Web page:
Garment worker in Cambodia Photo credit: Claudio Montesano Castillas

Garment worker in Cambodia Photo credit: Claudio Montesano Castillas

A report published by Fashion Revolution and Ethical Consumer in April to mark the start of Fashion Revolution Week (18-24 April), and three years after the Rana Plaza collapse, has revealed low levels of transparency among many of the global fashion brands.

The inaugural Fashion Transparency Index surveyed 40 brands, with Levi Strauss & Co, H&M, Inditex, Adidas and Primark ranked as the most transparent companies in the report. Levi Strauss & Co came out top with a score of 77 out of 100, while Chanel came bottom with just 10/100. Chanel was closely followed by Forever 21, Claire’s Accessories, Hermes, Louis Vuitton and Prada.

The research revealed 40% of the companies do not appear to have a system in place to monitor compliance with labour standards. Just five of the companies – Adidas, H&M, Levi Strauss & Co and Nike – publish a list of all or the vast majority of their Cut-Make-Trim (CMT) suppliers, while 60% appear to be tracking their first-tier CMT suppliers but don’t publicly publish this information. Only two, Adidas and H&M, publish details of their second-tier suppliers – that is, fabric and yarn mill or subcontractors.

Half of the companies surveyed appear to have nothing in place to monitor where raw materials come from or, if they do, this information is not shared publicly.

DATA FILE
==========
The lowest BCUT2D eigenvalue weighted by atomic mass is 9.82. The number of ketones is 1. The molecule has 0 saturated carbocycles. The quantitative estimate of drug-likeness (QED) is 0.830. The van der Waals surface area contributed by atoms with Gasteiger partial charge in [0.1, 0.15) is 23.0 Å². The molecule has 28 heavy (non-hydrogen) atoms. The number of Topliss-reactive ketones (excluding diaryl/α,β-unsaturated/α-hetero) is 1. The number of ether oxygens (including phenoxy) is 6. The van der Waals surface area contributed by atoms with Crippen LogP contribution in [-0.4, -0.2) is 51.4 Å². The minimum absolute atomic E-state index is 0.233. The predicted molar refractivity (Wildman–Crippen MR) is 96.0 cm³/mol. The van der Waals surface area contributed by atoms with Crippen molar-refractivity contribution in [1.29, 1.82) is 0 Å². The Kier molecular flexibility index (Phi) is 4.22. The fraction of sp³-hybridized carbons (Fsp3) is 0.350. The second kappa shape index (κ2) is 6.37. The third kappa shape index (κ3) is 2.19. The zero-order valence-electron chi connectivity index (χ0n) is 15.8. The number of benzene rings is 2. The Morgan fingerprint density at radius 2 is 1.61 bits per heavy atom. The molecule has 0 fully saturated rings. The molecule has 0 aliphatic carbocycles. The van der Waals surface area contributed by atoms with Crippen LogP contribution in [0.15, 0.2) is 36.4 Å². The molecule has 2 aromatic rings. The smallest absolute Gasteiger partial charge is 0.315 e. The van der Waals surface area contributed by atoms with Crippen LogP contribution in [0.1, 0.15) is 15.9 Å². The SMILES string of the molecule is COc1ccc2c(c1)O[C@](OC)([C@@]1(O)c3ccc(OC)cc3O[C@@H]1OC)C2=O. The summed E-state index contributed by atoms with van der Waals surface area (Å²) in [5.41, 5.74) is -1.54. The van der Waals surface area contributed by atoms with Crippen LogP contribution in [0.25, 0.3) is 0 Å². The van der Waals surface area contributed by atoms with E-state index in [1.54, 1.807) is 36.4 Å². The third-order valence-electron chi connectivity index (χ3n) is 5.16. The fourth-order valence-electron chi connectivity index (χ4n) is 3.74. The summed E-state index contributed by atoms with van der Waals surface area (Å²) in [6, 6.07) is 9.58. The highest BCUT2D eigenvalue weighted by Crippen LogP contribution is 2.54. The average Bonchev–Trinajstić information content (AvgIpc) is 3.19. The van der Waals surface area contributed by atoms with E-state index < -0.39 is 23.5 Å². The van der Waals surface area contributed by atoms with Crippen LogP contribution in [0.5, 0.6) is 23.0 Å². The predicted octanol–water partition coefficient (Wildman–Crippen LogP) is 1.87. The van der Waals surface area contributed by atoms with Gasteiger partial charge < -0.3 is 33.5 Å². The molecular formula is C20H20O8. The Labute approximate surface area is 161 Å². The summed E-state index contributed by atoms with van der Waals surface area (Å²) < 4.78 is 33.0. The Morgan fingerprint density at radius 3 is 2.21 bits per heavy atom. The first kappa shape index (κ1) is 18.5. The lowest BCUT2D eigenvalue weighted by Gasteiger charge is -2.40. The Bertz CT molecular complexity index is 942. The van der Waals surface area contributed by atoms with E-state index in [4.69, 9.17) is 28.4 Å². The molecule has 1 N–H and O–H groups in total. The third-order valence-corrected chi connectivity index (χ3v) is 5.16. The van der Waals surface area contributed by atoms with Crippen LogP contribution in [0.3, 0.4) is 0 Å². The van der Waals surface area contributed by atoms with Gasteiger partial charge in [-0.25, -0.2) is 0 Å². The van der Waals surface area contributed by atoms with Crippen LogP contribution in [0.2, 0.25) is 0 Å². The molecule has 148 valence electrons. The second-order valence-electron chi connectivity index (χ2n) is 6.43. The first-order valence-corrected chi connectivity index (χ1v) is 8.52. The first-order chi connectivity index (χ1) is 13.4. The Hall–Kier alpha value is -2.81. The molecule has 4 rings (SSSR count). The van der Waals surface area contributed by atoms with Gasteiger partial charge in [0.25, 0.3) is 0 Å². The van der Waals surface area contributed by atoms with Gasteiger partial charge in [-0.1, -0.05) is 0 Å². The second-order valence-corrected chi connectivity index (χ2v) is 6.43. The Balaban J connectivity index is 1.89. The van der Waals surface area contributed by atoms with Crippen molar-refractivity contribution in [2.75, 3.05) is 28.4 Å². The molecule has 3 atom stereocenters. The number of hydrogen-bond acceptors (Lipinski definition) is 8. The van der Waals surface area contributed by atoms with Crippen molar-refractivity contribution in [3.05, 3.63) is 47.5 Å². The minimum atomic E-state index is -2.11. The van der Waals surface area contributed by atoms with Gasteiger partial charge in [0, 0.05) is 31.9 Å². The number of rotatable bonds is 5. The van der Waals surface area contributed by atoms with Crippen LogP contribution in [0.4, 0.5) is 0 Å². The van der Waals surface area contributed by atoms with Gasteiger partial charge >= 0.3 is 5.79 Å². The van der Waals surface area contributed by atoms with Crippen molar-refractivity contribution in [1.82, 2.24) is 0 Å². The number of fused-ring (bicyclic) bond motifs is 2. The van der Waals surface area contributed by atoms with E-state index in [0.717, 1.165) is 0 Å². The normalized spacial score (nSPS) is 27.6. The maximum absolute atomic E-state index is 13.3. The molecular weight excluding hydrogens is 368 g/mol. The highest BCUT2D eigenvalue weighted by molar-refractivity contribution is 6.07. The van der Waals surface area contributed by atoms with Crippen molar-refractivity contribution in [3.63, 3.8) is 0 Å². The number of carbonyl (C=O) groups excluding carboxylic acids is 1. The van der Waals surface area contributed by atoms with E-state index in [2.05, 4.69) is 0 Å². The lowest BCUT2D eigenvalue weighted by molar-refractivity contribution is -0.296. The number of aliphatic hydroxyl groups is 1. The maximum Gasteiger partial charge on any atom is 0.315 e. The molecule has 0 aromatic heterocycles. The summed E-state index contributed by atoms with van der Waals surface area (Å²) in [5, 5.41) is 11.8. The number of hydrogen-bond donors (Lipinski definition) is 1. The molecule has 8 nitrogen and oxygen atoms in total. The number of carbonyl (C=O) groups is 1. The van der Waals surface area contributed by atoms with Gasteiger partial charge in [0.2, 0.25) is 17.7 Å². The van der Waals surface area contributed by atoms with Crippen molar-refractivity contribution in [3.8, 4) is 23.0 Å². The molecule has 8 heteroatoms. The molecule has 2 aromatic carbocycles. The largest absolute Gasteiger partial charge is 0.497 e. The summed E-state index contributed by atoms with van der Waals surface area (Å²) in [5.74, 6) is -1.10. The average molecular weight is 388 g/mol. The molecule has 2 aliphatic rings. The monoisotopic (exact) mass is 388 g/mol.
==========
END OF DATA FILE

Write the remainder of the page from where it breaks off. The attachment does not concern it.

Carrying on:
Carry Somers, co-founder of Fashion Revolution, said: “The public do not have enough information about where and how their clothes are made. Shoppers have the right to know that their money is not supporting exploitation, human rights abuses and environment destruction. It was recently reported that Islamic State has taken over three-quarters of the cotton fields in Syria. How do we as consumers know that we aren’t supporting ISIS or slave labour with the next cotton garment we buy? There is no way to hold companies and governments to account if we can’t see what is truly happening behind the scenes. This is why transparency is so essential.”

Next year, the Fashion Transparency Index is aiming to include 100 fashion brands and retailers who have at least a £36 million annual turnover.